my journey with art + healing (the long version- part one)

I started drawing and experimenting in art in grade school, taking those once-a- week classes when an outside teacher would come in. Of course I loved that time not having to do "real work," but didn’t know there was any skill until my (awesome) mom enrolled me in official classes. I fell in love with my teacher immediately. She was kind and I felt connected to her and the students more so than my classmates at school.

We started with pencil and moved through every medium possible; chalk, charcoal, pen, watercolor, acrylic... and finally oils. I loved it all, but when we got to oils, I knew something was different. The colors I desired were almost effortless. Even just mixing the paint was therapeutic. Oils were so creamy compared to every other medium I'd worked with. I was warned that the drying time would drive me crazy, but it never did. I liked that I could go back and tweak things for weeks (ahem... where my perfectionists at?!) I've recently started challenging these perfectionist tendencies by using acrylics for minimal pieces, but that's another story for another time!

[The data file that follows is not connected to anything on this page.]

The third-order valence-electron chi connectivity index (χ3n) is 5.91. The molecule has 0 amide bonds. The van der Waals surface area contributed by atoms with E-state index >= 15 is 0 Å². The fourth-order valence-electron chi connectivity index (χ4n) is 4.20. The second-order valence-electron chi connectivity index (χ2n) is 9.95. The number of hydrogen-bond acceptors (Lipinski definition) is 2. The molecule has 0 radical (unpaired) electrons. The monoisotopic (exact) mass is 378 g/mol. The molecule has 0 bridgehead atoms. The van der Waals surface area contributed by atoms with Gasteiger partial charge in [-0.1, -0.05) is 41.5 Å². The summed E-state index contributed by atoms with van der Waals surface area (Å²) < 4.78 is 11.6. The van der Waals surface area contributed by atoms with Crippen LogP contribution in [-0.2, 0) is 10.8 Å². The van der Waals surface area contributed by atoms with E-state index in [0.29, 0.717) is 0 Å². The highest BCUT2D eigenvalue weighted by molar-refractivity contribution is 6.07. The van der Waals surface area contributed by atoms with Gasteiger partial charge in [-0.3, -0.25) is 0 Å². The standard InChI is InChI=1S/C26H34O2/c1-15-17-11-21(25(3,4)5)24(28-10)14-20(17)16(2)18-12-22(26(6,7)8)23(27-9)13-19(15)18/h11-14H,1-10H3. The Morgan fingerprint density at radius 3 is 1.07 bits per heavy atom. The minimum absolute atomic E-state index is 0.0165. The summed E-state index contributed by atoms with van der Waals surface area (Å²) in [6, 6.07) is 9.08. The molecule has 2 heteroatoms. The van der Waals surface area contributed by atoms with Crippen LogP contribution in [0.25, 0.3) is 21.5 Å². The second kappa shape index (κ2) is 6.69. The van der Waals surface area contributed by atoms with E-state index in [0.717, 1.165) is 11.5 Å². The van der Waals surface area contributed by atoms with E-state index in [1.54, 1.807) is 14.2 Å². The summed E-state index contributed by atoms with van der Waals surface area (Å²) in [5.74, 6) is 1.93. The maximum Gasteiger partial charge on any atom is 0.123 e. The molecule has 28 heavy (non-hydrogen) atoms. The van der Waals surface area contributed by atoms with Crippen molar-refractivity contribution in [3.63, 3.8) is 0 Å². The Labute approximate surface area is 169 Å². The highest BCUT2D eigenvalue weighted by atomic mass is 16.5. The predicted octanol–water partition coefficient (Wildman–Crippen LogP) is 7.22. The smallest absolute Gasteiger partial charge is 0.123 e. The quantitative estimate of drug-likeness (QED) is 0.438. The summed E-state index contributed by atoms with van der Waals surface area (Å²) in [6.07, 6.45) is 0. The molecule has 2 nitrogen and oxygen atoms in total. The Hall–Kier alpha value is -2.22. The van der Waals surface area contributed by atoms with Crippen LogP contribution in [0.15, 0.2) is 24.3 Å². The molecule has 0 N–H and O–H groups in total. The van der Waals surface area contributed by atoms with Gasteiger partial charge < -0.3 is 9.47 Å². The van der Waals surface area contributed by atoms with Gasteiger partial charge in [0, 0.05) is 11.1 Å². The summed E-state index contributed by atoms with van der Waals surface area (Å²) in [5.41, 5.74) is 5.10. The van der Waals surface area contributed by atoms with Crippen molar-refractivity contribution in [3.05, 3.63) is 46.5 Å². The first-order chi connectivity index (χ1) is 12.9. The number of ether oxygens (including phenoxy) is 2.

I took classes through high school, entering contests, gifting paintings to family members… but I was always scared to sell them. I was afraid it would take the joy out of the process.

There was a long time where I fell away from art. Looking back now I can clearly see that was one of the first manifestations of my depression. In college, I would occasionally start to create again but it broke my heart to find there was no joy in it anymore. The colors seemed to fall flat. College and the first few years after were a blur of un-diagnosed severe depression and panic attacks, over-drinking and over-partying, and constant physical illnesses brought on by the abuse I was inflicting on my own body. 

A few years ago, when I was at my worst, I gave in and was all but dragged to a counselor. The events that followed saved my life. (Side note: this is why I'm passionate about mental health. Real talk; You deserve a chance to live. Don't give up.) After working together for a long time, she referred me to a psychiatrist. We found the correct medication and over the next few months I started to see things the way I used to. I didn’t feel like I was walking in a haze. I was able to laugh without it feeling fake, able to think clearly, to see colors in richer tones, able to openly love other people.

(Part II coming soon)